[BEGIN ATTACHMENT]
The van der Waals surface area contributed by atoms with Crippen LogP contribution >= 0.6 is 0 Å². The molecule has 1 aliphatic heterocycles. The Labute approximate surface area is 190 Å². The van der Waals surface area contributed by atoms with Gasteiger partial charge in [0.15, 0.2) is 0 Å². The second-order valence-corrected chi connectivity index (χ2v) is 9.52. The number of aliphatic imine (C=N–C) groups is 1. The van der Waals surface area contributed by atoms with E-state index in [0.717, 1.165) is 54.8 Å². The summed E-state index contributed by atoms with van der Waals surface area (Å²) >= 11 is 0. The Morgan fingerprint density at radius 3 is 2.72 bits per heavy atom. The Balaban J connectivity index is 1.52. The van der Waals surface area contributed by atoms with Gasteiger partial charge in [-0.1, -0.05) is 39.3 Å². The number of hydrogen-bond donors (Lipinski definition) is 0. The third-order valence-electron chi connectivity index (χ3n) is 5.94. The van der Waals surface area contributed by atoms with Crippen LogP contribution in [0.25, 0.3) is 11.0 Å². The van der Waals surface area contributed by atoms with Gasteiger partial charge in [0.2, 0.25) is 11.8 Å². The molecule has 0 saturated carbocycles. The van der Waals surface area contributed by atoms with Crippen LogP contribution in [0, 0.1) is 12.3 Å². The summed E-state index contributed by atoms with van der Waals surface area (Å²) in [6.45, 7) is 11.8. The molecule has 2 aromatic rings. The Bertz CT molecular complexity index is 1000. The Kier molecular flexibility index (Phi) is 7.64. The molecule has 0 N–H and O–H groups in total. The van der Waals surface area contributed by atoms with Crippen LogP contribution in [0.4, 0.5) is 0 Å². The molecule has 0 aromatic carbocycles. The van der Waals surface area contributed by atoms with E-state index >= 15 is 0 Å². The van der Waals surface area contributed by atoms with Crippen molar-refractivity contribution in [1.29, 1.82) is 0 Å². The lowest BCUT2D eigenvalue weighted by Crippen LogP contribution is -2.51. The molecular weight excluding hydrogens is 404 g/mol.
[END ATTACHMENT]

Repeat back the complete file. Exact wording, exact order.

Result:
The van der Waals surface area contributed by atoms with Crippen LogP contribution >= 0.6 is 0 Å². The molecule has 1 aliphatic heterocycles. The Labute approximate surface area is 190 Å². The van der Waals surface area contributed by atoms with Gasteiger partial charge in [0.15, 0.2) is 0 Å². The second-order valence-corrected chi connectivity index (χ2v) is 9.52. The number of aliphatic imine (C=N–C) groups is 1. The van der Waals surface area contributed by atoms with E-state index in [0.717, 1.165) is 54.8 Å². The summed E-state index contributed by atoms with van der Waals surface area (Å²) >= 11 is 0. The Morgan fingerprint density at radius 3 is 2.72 bits per heavy atom. The Balaban J connectivity index is 1.52. The van der Waals surface area contributed by atoms with Gasteiger partial charge in [-0.1, -0.05) is 39.3 Å². The number of hydrogen-bond donors (Lipinski definition) is 0. The third-order valence-electron chi connectivity index (χ3n) is 5.94. The van der Waals surface area contributed by atoms with Crippen LogP contribution in [0.25, 0.3) is 11.0 Å². The van der Waals surface area contributed by atoms with Gasteiger partial charge in [0.2, 0.25) is 11.8 Å². The molecule has 0 saturated carbocycles. The van der Waals surface area contributed by atoms with Crippen LogP contribution in [0, 0.1) is 12.3 Å². The summed E-state index contributed by atoms with van der Waals surface area (Å²) in [6.45, 7) is 11.8. The molecule has 2 aromatic rings. The Bertz CT molecular complexity index is 1000. The Kier molecular flexibility index (Phi) is 7.64. The molecule has 0 N–H and O–H groups in total. The van der Waals surface area contributed by atoms with Crippen LogP contribution in [0.4, 0.5) is 0 Å². The molecule has 0 aromatic carbocycles. The van der Waals surface area contributed by atoms with E-state index >= 15 is 0 Å². The van der Waals surface area contributed by atoms with Crippen molar-refractivity contribution in [1.29, 1.82) is 0 Å². The lowest BCUT2D eigenvalue weighted by Crippen LogP contribution is -2.51. The molecular weight excluding hydrogens is 404 g/mol.